• I like the idea of Service Packs. A roll up of further tested CUs bundled together. My guess is they are moving resources away from creating SPs and into new version work. Think of how many man hours it would take to put together and test a SP for SQL2008, SQL2008R2, SQL2012 all at the same time. Personally today, when I build a new server for SQL 2008R2 I patch it to SP2 and CU7 and that is my starting point which is June of 2013.

  • It's not just US as DBAs that have to deal with SP vs CU, it's all the vendors for the DBs we run. I have very few vendors that specify a CU level -- always a SP level.

    So installing a CU isn't "just as easy" as testing a system first -- it's either convincing the vendor that the CU is OK, or applying the CU and running the risk of being unsupported. Having worked on the vendor side, I can say that most prefer to put their time into developing their product, not retro-testing a CU.

    Therefore *IF* MS is moving toward a CU system, they first have to make that policy extremely and unarguably clear to the vendor community.

  • I could not agree more with Steve's post. I have been a DBA for a very long time now and the thought of eliminating service packs does not settle well with me. I realize that CU updates are released regularly, however; how many of you have installed one of these updates and encountered issues having to wait for the next update to fix the issue. I read about them on a regular basis and when I do I couldn't be more thankful that I didn't install the update. I typically wait for the service pack because by the time it is released all of those problems that were caused in the CU's are fixed.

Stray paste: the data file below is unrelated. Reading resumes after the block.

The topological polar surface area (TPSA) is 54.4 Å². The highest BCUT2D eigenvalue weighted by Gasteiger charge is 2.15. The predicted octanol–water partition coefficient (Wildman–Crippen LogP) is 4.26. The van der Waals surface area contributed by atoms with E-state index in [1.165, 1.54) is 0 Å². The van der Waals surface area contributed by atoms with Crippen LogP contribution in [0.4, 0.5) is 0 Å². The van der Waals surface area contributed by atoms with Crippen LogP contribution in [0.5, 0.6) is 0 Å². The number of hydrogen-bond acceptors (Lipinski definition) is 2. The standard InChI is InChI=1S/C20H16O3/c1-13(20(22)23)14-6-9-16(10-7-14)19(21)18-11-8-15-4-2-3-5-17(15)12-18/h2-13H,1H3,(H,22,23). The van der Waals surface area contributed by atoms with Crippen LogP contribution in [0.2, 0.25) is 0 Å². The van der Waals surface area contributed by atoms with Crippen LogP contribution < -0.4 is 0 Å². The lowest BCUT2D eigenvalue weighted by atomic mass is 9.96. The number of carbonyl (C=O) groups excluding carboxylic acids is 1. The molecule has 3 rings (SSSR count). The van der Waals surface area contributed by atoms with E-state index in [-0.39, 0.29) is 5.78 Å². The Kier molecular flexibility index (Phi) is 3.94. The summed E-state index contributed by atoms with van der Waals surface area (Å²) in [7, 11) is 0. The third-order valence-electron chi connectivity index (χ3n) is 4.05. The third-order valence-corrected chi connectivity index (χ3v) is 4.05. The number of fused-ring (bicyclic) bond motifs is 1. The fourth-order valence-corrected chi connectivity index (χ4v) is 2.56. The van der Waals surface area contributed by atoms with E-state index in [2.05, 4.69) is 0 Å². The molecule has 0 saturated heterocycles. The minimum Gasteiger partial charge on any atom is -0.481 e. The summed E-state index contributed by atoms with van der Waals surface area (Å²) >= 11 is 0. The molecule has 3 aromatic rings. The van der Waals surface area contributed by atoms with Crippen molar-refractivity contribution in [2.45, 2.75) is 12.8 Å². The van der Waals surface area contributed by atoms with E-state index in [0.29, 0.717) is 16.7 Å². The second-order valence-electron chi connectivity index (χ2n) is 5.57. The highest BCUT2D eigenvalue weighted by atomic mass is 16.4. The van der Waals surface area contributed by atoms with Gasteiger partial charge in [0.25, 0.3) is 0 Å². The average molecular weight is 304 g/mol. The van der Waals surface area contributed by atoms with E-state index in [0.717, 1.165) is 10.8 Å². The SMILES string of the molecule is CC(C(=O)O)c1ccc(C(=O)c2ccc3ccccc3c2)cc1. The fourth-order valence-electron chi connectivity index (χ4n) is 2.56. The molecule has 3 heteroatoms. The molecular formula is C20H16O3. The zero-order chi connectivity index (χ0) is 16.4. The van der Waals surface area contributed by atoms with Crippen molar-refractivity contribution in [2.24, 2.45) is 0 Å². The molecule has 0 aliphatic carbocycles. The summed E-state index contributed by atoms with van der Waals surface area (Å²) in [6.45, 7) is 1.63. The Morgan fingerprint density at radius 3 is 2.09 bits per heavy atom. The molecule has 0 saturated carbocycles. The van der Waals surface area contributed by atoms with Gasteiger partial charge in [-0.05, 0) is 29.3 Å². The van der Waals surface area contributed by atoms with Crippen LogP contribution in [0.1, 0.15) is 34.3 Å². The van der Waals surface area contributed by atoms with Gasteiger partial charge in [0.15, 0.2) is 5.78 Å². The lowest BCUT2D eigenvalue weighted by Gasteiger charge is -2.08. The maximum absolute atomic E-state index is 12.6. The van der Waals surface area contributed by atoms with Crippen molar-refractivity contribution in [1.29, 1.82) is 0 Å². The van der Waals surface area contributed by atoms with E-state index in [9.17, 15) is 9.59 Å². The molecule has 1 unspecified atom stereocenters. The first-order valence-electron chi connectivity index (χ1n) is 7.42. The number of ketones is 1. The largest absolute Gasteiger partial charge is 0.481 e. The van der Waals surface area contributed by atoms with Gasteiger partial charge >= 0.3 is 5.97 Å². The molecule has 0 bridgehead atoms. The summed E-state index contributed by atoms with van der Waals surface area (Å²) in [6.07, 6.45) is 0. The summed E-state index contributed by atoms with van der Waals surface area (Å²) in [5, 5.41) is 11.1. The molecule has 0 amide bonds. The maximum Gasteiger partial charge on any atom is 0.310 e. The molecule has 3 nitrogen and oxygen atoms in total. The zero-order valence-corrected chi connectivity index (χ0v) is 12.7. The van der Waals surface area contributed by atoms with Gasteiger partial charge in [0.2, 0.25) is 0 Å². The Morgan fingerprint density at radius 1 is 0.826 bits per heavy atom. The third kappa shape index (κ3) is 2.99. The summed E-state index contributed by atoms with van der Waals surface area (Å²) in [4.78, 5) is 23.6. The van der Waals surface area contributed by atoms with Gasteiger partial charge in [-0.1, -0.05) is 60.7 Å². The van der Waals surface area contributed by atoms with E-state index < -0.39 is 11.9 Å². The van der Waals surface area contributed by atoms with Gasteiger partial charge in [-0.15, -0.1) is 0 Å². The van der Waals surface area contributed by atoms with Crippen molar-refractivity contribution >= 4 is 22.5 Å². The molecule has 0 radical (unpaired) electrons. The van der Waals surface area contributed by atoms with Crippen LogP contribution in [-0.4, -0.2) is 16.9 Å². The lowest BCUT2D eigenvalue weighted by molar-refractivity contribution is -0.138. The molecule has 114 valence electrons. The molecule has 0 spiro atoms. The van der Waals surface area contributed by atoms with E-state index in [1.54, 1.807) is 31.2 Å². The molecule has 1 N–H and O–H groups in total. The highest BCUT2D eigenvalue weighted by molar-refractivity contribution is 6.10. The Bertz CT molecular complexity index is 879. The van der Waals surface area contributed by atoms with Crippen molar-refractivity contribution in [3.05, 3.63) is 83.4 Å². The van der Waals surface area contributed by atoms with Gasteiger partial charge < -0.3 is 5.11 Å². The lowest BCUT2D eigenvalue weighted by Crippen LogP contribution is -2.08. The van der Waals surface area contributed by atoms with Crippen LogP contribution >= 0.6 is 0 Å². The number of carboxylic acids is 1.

Yes, it is also time consuming to install these CU's on a regular basis and in an environment that is 25x7 that is not something that can be done. Another major downfall.. cu's are not inclusive.. so if you miss one... UGH

    It seems to me that Microsoft is falling down on the job. They want more money for their software and expect to take less quality for that added cost. Give us a complete package, all inclusive, that has been tested for months that we can have confidence in... this would be the Service Pack.

  • If you want service packs, let Microsoft know. I think they're on the fence right now, but it takes some voices voting to get them to continue with SPs.

    Vote on Connect, pass the word to co-workers and friends.

  • Steve Jones - SSC Editor (1/28/2014)

    If you want service packs, let Microsoft know. I think they're on the fence right now, but it takes some voices voting to get them to continue with SPs.

    Vote on Connect, pass the word to co-workers and friends.

    For all my bravado about never having to do things like installing SQL Server in reality I have done from time to time. I wouldn't want to have to find and install all the relevant CUs. I guess if I can imagine being in that situation, albeit not very likely, then someone is going to end up in that position somewhere so my votes were for them 🙂


    -- Stop your grinnin' and drop your linen...they're everywhere!!!

  • Microsoft is encouraging us to pay continuous per-year fees (like the EA agreements for SA licensing), taking that money, and then failing to provide us with properly tested updates (i.e. service packs)? I find this offensive - we're paying every year, and yet getting less service than when we paid a one-off fee.